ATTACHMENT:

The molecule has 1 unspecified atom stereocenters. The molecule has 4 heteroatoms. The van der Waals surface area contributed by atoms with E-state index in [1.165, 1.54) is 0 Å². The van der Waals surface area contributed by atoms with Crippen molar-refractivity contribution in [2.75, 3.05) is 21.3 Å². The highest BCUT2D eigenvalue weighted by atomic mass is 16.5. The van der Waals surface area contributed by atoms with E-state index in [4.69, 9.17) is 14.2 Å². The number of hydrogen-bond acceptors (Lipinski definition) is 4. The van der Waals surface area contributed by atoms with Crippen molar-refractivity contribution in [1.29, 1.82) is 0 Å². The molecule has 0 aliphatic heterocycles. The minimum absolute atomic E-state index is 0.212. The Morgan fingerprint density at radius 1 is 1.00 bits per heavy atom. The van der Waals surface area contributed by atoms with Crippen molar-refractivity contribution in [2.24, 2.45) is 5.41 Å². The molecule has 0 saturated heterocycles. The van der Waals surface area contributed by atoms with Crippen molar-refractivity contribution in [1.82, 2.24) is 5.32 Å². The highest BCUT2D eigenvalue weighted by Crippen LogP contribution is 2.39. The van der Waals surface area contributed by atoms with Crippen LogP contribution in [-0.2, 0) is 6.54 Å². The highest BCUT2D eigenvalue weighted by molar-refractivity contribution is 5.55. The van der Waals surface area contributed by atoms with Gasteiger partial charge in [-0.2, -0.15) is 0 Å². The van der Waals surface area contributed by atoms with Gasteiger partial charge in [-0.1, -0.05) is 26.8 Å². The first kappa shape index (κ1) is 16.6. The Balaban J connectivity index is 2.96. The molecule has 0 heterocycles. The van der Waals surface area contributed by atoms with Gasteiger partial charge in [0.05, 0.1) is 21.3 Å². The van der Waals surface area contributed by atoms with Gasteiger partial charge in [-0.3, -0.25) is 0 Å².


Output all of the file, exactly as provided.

The molecule has 1 unspecified atom stereocenters. The molecule has 4 heteroatoms. The van der Waals surface area contributed by atoms with E-state index in [1.165, 1.54) is 0 Å². The van der Waals surface area contributed by atoms with Crippen molar-refractivity contribution in [2.75, 3.05) is 21.3 Å². The highest BCUT2D eigenvalue weighted by atomic mass is 16.5. The van der Waals surface area contributed by atoms with E-state index in [4.69, 9.17) is 14.2 Å². The number of hydrogen-bond acceptors (Lipinski definition) is 4. The van der Waals surface area contributed by atoms with Crippen molar-refractivity contribution in [1.29, 1.82) is 0 Å². The molecule has 0 aliphatic heterocycles. The minimum absolute atomic E-state index is 0.212. The Morgan fingerprint density at radius 1 is 1.00 bits per heavy atom. The van der Waals surface area contributed by atoms with Crippen molar-refractivity contribution in [2.24, 2.45) is 5.41 Å². The molecule has 0 saturated heterocycles. The van der Waals surface area contributed by atoms with Crippen molar-refractivity contribution in [1.82, 2.24) is 5.32 Å². The highest BCUT2D eigenvalue weighted by Crippen LogP contribution is 2.39. The van der Waals surface area contributed by atoms with Crippen LogP contribution in [-0.2, 0) is 6.54 Å². The highest BCUT2D eigenvalue weighted by molar-refractivity contribution is 5.55. The van der Waals surface area contributed by atoms with Gasteiger partial charge in [-0.2, -0.15) is 0 Å². The van der Waals surface area contributed by atoms with Gasteiger partial charge in [-0.1, -0.05) is 26.8 Å². The first kappa shape index (κ1) is 16.6. The Balaban J connectivity index is 2.96. The molecule has 0 heterocycles. The van der Waals surface area contributed by atoms with Gasteiger partial charge in [0.05, 0.1) is 21.3 Å². The van der Waals surface area contributed by atoms with Gasteiger partial charge in [-0.3, -0.25) is 0 Å².